The African Union on Thursday called on Democratic Republic of Congo to suspend the release of the final results of its disputed presidential election due to its doubts over the provisional results. The rare move from the group injects fresh uncertainty into the post-election process, which was meant to usher in the country’s first democratic transfer of power in 59 years of independence, but has been mired in controversy since the Dec. 30 vote. The final tally is scheduled to be released by the election commission once the constitutional court has ruled on challenges to the provisional results on Friday, but the union called for this to be postponed following a meeting in Addis Ababa.
North Carolina Republicans ratcheted up their drive to put Mark Harris in Congress on Tuesday, questioning “the entire legitimacy” of a state investigation into allegations of election fraud in the 9th Congressional District. North Carolina Republican Party Chairman Robin Hayes accused elections officials of “one stalling pattern after another” in a meeting with reporters in Charlotte. “When there (isn’t) evidence that irregularities would change the outcome of the election, Mark Harris should be certified,” Hayes said. “If they had discovered a shred of evidence, they would have made it public.” State law, however, allows for the board to call for a new election if “Irregularities or improprieties occurred to such an extent that they taint the results of the entire election and cast doubt on its fairness.” The McCready campaign, in a legal brief filed Monday in Wake County Superior Court, called that finding “an inevitable conclusion” to the case.
Anti-corruption group Transparency International said on Tuesday it found “irregularities” in 47 of 50 constituencies it surveyed during last month’s general election in Bangladesh, which was marred by allegations of vote rigging. The poll that gave Prime Minister Sheikh Hasina a third straight term was undermined by ballot stuffing, voter intimidation and the occupation of polling booths among other malpractices, the group’s Bangladesh chapter said. The government rejected the report, saying the group had “lost its neutrality” and should be investigated for any “secret link” to the main opposition Bangladesh Nationalist Party (BNP). In its report, Transparency International said the BNP-led opposition could not effectively campaign for votes, opposition workers were threatened by government agencies, and the Election Commission could not ensure a level-playing field for all parties.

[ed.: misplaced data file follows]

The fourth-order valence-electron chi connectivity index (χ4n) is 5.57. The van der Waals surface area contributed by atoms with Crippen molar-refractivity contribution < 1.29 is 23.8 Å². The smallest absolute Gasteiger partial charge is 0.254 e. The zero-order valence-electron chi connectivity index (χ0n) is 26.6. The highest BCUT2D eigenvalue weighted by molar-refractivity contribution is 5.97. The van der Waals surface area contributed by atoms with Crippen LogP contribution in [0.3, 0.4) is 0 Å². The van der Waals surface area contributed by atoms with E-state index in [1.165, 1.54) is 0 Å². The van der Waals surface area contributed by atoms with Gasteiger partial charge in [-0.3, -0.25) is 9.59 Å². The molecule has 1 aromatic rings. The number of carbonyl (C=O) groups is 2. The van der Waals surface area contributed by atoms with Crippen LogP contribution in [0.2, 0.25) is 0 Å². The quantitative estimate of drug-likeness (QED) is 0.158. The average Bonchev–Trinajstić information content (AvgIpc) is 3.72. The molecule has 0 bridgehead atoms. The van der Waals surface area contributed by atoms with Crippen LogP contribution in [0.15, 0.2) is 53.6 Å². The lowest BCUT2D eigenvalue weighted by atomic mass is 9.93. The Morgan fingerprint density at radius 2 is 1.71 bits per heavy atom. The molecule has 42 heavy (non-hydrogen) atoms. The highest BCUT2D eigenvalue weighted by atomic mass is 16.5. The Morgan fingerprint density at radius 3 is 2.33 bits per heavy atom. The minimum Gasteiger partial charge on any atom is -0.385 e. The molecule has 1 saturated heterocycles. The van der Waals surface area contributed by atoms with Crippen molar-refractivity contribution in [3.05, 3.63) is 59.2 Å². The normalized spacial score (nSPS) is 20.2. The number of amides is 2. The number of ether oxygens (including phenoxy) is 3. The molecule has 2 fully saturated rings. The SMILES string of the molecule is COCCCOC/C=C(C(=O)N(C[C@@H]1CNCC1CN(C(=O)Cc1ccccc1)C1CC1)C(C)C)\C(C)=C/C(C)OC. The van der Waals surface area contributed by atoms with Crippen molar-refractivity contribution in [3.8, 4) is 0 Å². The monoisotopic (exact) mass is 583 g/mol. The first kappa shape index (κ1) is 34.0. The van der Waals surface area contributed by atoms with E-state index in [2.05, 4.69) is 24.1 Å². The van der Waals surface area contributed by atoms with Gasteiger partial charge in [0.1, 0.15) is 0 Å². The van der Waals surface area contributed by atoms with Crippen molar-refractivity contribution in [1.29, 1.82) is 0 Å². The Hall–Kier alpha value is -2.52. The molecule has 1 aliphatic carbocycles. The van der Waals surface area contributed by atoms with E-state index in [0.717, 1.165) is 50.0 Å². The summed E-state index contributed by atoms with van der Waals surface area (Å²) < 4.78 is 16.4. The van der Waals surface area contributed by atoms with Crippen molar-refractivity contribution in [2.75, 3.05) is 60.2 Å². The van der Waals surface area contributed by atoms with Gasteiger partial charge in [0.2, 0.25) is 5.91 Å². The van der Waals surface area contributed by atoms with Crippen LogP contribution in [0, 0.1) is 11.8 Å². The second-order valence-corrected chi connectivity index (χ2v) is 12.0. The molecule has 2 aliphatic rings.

Martin Fayulu was the clear winner of the Democratic Republic of Congo’s presidential elections last month, a Financial Times analysis of two separate collections of voting data shows, contradicting claims from authorities that rival contender Felix Tshisekedi had won the historic vote. The analysis points to huge fraud in the first change of power since Joseph Kabila took over the presidency of the mineral-rich central African nation almost 18 years ago. It is likely to embolden critics of Mr Kabila who suspect the Congolese leader is seeking to cling on to power through a deal with Mr Tshisekedi. According to a trove of election data seen by the FT and representing 86 per cent of total votes cast across the country, Mr Fayulu won 59.4 per cent of the vote. Rival opposition candidate Mr Tshisekedi, who was declared the surprise winner last week, finished second with 19 per cent, according to this set of data.
North Carolina: House Administration Democrats keeping close eye on North Carolina election | Politico
The top Democrat on the House Administration Committee is closely monitoring the ongoing investigation in North Carolina’s contested 9th Congressional District, advising the state elections board to “preserve and protect” all of the evidence it has gathered. Rep. Zoe Lofgren (D-Calif.), chair of the Administration Committee, raised the possibility that her panel could intervene to determine “the rightful claimant to the seat” in North Carolina. After election night, Republican Mark Harris held a 905-vote lead over Democrat Dan McCready in the vote count — but the election board subsequently refused to certify the results, citing election fraud allegations against a contractor for Harris’ campaign and questions of ballot irregularities. In a letter to the state election board sent Friday evening, Lofgren also pointed out that a “certificate is not ultimately determinative of the House’s course of action.”